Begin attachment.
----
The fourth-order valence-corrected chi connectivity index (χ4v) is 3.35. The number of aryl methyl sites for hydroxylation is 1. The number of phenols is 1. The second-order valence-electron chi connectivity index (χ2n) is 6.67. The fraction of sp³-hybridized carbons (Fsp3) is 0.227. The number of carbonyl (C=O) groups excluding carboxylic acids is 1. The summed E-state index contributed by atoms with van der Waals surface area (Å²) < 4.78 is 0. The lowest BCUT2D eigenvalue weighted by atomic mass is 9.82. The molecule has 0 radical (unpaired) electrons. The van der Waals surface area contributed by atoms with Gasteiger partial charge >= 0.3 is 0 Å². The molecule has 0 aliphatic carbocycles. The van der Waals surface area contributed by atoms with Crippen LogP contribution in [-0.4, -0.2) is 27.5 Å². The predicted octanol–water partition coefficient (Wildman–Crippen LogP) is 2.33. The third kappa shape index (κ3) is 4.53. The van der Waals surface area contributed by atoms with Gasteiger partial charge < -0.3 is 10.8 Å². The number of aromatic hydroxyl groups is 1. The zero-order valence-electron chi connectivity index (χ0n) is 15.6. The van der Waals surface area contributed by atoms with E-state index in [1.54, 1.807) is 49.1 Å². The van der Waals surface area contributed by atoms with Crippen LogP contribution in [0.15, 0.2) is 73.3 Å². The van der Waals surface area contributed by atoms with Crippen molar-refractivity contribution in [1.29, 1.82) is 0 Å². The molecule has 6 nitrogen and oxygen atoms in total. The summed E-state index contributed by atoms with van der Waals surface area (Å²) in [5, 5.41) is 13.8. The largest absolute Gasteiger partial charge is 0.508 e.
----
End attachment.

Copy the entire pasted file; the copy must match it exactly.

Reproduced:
The fourth-order valence-corrected chi connectivity index (χ4v) is 3.35. The number of aryl methyl sites for hydroxylation is 1. The number of phenols is 1. The second-order valence-electron chi connectivity index (χ2n) is 6.67. The fraction of sp³-hybridized carbons (Fsp3) is 0.227. The number of carbonyl (C=O) groups excluding carboxylic acids is 1. The summed E-state index contributed by atoms with van der Waals surface area (Å²) < 4.78 is 0. The lowest BCUT2D eigenvalue weighted by atomic mass is 9.82. The molecule has 0 radical (unpaired) electrons. The van der Waals surface area contributed by atoms with Gasteiger partial charge >= 0.3 is 0 Å². The molecule has 0 aliphatic carbocycles. The van der Waals surface area contributed by atoms with Crippen LogP contribution in [-0.4, -0.2) is 27.5 Å². The predicted octanol–water partition coefficient (Wildman–Crippen LogP) is 2.33. The third kappa shape index (κ3) is 4.53. The van der Waals surface area contributed by atoms with Gasteiger partial charge < -0.3 is 10.8 Å². The number of aromatic hydroxyl groups is 1. The zero-order valence-electron chi connectivity index (χ0n) is 15.6. The van der Waals surface area contributed by atoms with E-state index in [1.54, 1.807) is 49.1 Å². The van der Waals surface area contributed by atoms with Crippen LogP contribution in [0.15, 0.2) is 73.3 Å². The van der Waals surface area contributed by atoms with Crippen molar-refractivity contribution in [1.29, 1.82) is 0 Å². The molecule has 6 nitrogen and oxygen atoms in total. The summed E-state index contributed by atoms with van der Waals surface area (Å²) in [5, 5.41) is 13.8. The largest absolute Gasteiger partial charge is 0.508 e.